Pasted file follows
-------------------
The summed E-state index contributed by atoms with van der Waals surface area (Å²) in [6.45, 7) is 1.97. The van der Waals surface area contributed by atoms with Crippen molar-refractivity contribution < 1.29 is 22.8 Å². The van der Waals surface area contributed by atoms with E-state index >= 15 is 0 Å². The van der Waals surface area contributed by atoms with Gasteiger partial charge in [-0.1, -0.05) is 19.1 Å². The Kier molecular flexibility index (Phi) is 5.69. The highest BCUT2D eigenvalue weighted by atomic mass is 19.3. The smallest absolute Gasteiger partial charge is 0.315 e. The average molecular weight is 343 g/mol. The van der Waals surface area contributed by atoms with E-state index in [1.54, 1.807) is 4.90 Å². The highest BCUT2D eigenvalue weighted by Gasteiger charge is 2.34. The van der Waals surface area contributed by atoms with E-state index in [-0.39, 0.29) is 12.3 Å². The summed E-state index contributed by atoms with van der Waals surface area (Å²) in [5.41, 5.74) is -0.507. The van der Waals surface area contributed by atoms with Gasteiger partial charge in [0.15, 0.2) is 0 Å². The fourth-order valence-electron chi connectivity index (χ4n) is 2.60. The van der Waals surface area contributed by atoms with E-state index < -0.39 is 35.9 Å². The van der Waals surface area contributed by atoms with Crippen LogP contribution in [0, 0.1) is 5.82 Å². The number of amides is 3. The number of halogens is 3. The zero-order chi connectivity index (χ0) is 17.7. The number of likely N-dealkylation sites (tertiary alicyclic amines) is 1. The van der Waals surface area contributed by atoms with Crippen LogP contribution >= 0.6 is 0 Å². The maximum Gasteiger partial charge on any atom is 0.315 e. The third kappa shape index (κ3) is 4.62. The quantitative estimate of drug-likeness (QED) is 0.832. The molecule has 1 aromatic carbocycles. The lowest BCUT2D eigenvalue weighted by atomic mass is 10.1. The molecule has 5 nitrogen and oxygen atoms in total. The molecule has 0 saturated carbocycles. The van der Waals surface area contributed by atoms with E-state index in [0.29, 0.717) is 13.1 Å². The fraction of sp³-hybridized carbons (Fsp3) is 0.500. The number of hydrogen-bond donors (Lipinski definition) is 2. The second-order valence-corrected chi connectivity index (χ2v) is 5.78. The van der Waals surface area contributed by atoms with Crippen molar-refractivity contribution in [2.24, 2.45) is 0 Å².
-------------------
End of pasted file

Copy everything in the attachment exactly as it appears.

The summed E-state index contributed by atoms with van der Waals surface area (Å²) in [6.45, 7) is 1.97. The van der Waals surface area contributed by atoms with Crippen molar-refractivity contribution < 1.29 is 22.8 Å². The van der Waals surface area contributed by atoms with E-state index >= 15 is 0 Å². The van der Waals surface area contributed by atoms with Gasteiger partial charge in [-0.1, -0.05) is 19.1 Å². The Kier molecular flexibility index (Phi) is 5.69. The highest BCUT2D eigenvalue weighted by atomic mass is 19.3. The smallest absolute Gasteiger partial charge is 0.315 e. The average molecular weight is 343 g/mol. The van der Waals surface area contributed by atoms with E-state index in [1.54, 1.807) is 4.90 Å². The highest BCUT2D eigenvalue weighted by Gasteiger charge is 2.34. The van der Waals surface area contributed by atoms with E-state index in [-0.39, 0.29) is 12.3 Å². The summed E-state index contributed by atoms with van der Waals surface area (Å²) in [5.41, 5.74) is -0.507. The van der Waals surface area contributed by atoms with Gasteiger partial charge in [0.15, 0.2) is 0 Å². The fourth-order valence-electron chi connectivity index (χ4n) is 2.60. The van der Waals surface area contributed by atoms with E-state index < -0.39 is 35.9 Å². The van der Waals surface area contributed by atoms with Crippen LogP contribution in [0, 0.1) is 5.82 Å². The number of amides is 3. The number of halogens is 3. The zero-order chi connectivity index (χ0) is 17.7. The number of likely N-dealkylation sites (tertiary alicyclic amines) is 1. The van der Waals surface area contributed by atoms with Crippen LogP contribution >= 0.6 is 0 Å². The maximum Gasteiger partial charge on any atom is 0.315 e. The third kappa shape index (κ3) is 4.62. The quantitative estimate of drug-likeness (QED) is 0.832. The molecule has 1 aromatic carbocycles. The lowest BCUT2D eigenvalue weighted by atomic mass is 10.1. The molecule has 5 nitrogen and oxygen atoms in total. The molecule has 0 saturated carbocycles. The van der Waals surface area contributed by atoms with E-state index in [0.29, 0.717) is 13.1 Å². The fraction of sp³-hybridized carbons (Fsp3) is 0.500. The number of hydrogen-bond donors (Lipinski definition) is 2. The second-order valence-corrected chi connectivity index (χ2v) is 5.78. The van der Waals surface area contributed by atoms with Crippen molar-refractivity contribution in [2.24, 2.45) is 0 Å².